In the bag As restau­rants across France are now re­quired to al­low cus­tomers to take home their left­overs, con­sid­ers how the French will come to terms with ‘

Ian Moore le doggy bag’


We all know how se­ri­ously the French pro­tect their ‘French­ness’. The bound­aries drawn around the French lan­guage, for ex­am­ple, are leg­endary al­beit pos­si­bly fu­tile in the global world we live in. ‘ Le week­end’ any­one? The march of change is in­evitable, but if there’s one thing I thought would never get in­ter­fered with, it’s the French and their ta­ble habits.

I’m not talk­ing about cui­sine here, French food is French food. You can talk about ‘fu­sion food’ all you like but I live in a re­mote cor­ner of the Loire Val­ley – the only fu­sion food around here would be try­ing to eat foie gras with chop­sticks. No, it’s the rules them­selves, the eti­quette; the very essence of French­ness it­self. In short the ‘doggy bag’ has ar­rived.

Grow­ing up, ta­ble eti­quette in our house was be­ing told not to put your el­bows on the ta­ble, eat with your mouth open or hide un­eaten sprouts in a plant pot. If we left any food at all, we were re­minded of our eco­nomic re­spon­si­bil­i­ties, not so­cial pro­to­col, but in France, leav­ing food un­eaten on your plate is the height of bad man­ners and a se­ri­ous in­sult to the chef.

It strikes me that French chefs are a sen­si­tive bunch at the best of times. I once or­dered a well-done steak, only to be con­fronted by an an­gry chef who de­clared he would never “put a shoe on a plate”. I was 13, I had no idea what he was on about, only that he didn’t look like a man to be crossed.

De­spite this, from Jan­uary this year French restau­rants are now ‘obliged’ to pro­vide a doggy bag for any cus­tomers pre­pared to risk so­cial os­tracism by not eat­ing all of their food and in­stead ask­ing to take it home with them. Per­son­ally, I’ve only ever seen tourists ask for a doggy bag in France and only then with cuisines al­ready as­so­ci­ated with ‘take away’, for ex­am­ple a Chi­nese meal or a pizza. I’ve been in restau­rants in Paris where a waiter has given me the full level of his Grade A snooty con­de­scen­sion just for order­ing a meal in the first place. And that was to be served on a plate! Heaven knows what his re­ac­tion would have been had I shunned the plate and venue, pre­fer­ring in­stead a bag and home.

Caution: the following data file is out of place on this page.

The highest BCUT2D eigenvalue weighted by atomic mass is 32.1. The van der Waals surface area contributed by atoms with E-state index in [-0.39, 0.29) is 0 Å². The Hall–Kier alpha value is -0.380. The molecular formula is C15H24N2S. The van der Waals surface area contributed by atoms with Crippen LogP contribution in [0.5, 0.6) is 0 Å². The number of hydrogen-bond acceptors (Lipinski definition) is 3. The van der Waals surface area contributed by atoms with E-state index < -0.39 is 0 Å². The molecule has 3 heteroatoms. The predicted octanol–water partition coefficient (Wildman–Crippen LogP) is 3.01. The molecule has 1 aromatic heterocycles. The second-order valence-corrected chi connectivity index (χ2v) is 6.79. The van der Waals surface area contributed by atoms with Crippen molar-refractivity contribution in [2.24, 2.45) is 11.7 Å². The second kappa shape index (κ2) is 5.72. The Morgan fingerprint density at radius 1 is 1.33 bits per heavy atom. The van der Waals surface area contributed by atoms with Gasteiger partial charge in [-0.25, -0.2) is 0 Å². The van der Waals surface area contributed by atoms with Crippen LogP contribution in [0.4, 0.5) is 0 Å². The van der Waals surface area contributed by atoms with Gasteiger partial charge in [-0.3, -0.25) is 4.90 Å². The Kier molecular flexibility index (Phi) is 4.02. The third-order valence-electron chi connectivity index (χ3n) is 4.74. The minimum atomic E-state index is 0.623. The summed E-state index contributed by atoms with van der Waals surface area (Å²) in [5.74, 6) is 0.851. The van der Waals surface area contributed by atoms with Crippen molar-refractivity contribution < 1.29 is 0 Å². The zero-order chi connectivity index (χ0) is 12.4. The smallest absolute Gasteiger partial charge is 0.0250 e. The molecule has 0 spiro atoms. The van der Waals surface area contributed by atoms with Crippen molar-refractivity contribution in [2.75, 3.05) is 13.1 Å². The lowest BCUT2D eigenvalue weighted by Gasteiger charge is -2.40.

I had ac­tu­ally al­ways thought that the rea­son dogs them­selves are al­lowed into so many French restau­rants was to elim­i­nate this prob­lem at source. You want to avoid the filthy looks of fel­low din­ers by not fin­ish­ing your meal? Buy a small dog and put it at your feet through­out the meal. Se­ri­ously, I’ve never seen a diner with a dog in France ever send back any­thing other than a clean plate.

So if that’s a sys­tem that works, why change it? To the French, doggy bag us­age is strictly an Amer­i­can thing and there to cater for Amer­ica’s in­sis­tence on por­tion sizes that would sink a small ship. The French are con­vinced that their por­tion sizes are per­fect so I can’t hon­estly see any­thing chang­ing all that much; it’s dif­fi­cult to change a na­tion’s cul­ture. Take the UK, for ex­am­ple, where li­cens­ing laws were ex­tended to erad­i­cate the cen­turies-old cus­tom of binge drink­ing. It hasn’t done so – binges have just got longer, that’s all. If the French change at all with this new law, I sus­pect it will be just to add a whole new range of haute cou­ture ac­ces­sories like a Louis Vuit­ton doggy bag or a spe­cial sparkly dog col­lar in­cor­po­rat­ing the doggy bag it­self, sort of like a food-bear­ing St Bernard.

The real test will come if it takes off to the ex­tent that the Académie Française ac­tu­ally feels com­pelled to in­tro­duce a French term for doggy bag, rather than stick with the cur­rent ‘ le doggy bag’. I sus­pect not; they’ll do like ev­ery­one else and just sweep it un­der the ta­ble.

I’ve never seen a diner with a dog ever send back any­thing other than a clean plate

Ian Moore is a co­me­dian, writer, chut­ney-maker and mod who lives with his fam­ily in the Loire Val­ley. His lat­est book is C’est Mod­nifique!, (£8.99, Sum­mers­dale Pub­lish­ers). ian­

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